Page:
2. After reading this whole thread, the PB’s address, and mulling it over for awhile, at the end of the day what I find unfortunate about her comments is that they serve no real purpose that I can discern. It seems as if you could omit that whole paragraph and not change the meaning in the slightest. If that’s true, then why make such a provocative and potentially alienating comment? Politics? A base play to some constituency within TEC that might be disappointed by subsequent actions by the Convention? I have no idea.

    As one who has gone from opposition, to ambivalence, to support for full inclusion of gay people in the church, I can say that there is a theological rationale. It has been puzzling to me for a long time that General Convention, the PB (this one, and the previous one) do not lead front and center with their theological reasoning.

    As for me, my own evolution in thinking about this topic comes from 1) knowing godly gay people in real life situations, 2) reading scholarship that takes a close look at the verses in scripture that are alleged to condemn homosexuality and deconstructs some of the assumptions we bring to those verses, and 3) making the choice about which is more important if it comes down to it, the Communion or full inclusion?

  3. This is really confusing to me.

    “The overarching connection in all of these crises has to do with the great Western heresy – that we can be saved as individuals, that any of us alone can be in right relationship with God.”

    I realize one can’t just repeat a prayer and become a Christian, but are you saying we need to be saved corporately, i.e., as part of a church or group, or just that we need to be part of a group as a fellowship?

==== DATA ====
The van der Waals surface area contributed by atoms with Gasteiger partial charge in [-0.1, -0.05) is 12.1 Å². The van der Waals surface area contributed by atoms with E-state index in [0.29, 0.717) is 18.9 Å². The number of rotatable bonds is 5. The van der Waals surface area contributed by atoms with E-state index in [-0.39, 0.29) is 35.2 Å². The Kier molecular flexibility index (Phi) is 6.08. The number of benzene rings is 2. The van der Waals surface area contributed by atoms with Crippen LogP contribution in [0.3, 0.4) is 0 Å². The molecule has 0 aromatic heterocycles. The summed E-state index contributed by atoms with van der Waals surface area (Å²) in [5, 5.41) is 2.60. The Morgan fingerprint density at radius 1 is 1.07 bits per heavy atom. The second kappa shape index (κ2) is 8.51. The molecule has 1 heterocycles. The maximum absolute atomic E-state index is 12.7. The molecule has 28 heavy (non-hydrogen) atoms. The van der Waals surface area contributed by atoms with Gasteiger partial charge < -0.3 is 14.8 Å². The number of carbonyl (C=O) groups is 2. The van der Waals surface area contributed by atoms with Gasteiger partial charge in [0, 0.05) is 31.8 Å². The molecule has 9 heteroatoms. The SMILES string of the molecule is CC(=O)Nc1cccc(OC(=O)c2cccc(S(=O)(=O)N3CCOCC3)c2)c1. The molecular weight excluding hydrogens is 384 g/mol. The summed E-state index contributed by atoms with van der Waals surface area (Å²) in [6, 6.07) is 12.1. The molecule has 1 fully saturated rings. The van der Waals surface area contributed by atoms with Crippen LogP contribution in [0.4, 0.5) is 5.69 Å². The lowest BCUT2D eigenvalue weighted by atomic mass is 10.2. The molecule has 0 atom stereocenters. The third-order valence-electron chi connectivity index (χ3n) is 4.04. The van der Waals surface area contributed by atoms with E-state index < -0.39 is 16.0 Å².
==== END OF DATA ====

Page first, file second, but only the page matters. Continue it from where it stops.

Could someone please clarify this for me?

  4. Joe, I think what the PB is calling “salvation” in this context is a comprehensive term that includes what others might divide out as salvation, sanctification, discipleship, reconciliation, mission, communion, etc.

    That’s how I read it at the time, anyway. It’s pretty common in mainline protestantism to not narrowly define salvation as just “getting to heaven” but to see it more holistically as anything that can improve you, your relationship to God, and your relationship to the entire creation.

  5. I was reading the article The Role of Scripture in the Episcopal Church this morning. I thought this excerpt helps put the PB’s comment on “heresy” into context:

    The interpretive reasoning process takes place among the people who form the community that is God’s church. God does not call us as individuals to live in isolation, but as part of the worldwide community of people who struggle together to live the implications of an evolving revelation. The Scripture is read by the “us” of the gathered community, not by the “I” of a lone individual seeking understanding. The moment Jesus spoke, his words were interpreted and given application to the situation at hand. By the time the words of Jesus were written down and shared as the authoritative revelation of God, the Church’s reasoned interpretation already was accepted as an integral part of the revelation. That organic process continues in every generation. The Word of God is not static. It lives. And the incarnation of God in Christ proclaims this fact to the world.

    No small irony here, since one of the issues at hand within the Anglican Communion could be understood as concentric circles of community, and different community readings coming into sharp conflict. When different communities come into conflict, how can the conflict be reconciled?